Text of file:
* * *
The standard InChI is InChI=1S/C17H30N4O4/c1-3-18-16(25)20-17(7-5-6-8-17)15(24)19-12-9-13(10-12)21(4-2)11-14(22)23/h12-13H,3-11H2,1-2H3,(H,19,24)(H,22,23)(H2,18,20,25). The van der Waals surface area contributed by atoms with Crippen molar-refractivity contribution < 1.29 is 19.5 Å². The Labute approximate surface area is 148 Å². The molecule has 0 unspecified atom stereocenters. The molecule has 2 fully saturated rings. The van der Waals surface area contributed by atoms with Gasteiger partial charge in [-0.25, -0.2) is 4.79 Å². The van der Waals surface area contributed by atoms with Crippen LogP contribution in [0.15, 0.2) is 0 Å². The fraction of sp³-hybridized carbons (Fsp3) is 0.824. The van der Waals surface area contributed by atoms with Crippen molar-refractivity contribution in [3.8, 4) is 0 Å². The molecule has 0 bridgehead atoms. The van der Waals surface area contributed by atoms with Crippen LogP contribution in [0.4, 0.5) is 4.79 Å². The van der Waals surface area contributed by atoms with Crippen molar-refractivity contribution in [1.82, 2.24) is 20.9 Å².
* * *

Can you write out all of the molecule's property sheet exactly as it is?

The standard InChI is InChI=1S/C17H30N4O4/c1-3-18-16(25)20-17(7-5-6-8-17)15(24)19-12-9-13(10-12)21(4-2)11-14(22)23/h12-13H,3-11H2,1-2H3,(H,19,24)(H,22,23)(H2,18,20,25). The van der Waals surface area contributed by atoms with Crippen molar-refractivity contribution < 1.29 is 19.5 Å². The Labute approximate surface area is 148 Å². The molecule has 0 unspecified atom stereocenters. The molecule has 2 fully saturated rings. The van der Waals surface area contributed by atoms with Gasteiger partial charge in [-0.25, -0.2) is 4.79 Å². The van der Waals surface area contributed by atoms with Crippen LogP contribution in [0.15, 0.2) is 0 Å². The fraction of sp³-hybridized carbons (Fsp3) is 0.824. The van der Waals surface area contributed by atoms with Crippen molar-refractivity contribution in [3.8, 4) is 0 Å². The molecule has 0 bridgehead atoms. The van der Waals surface area contributed by atoms with Crippen LogP contribution in [0.4, 0.5) is 4.79 Å². The van der Waals surface area contributed by atoms with Crippen molar-refractivity contribution in [1.82, 2.24) is 20.9 Å².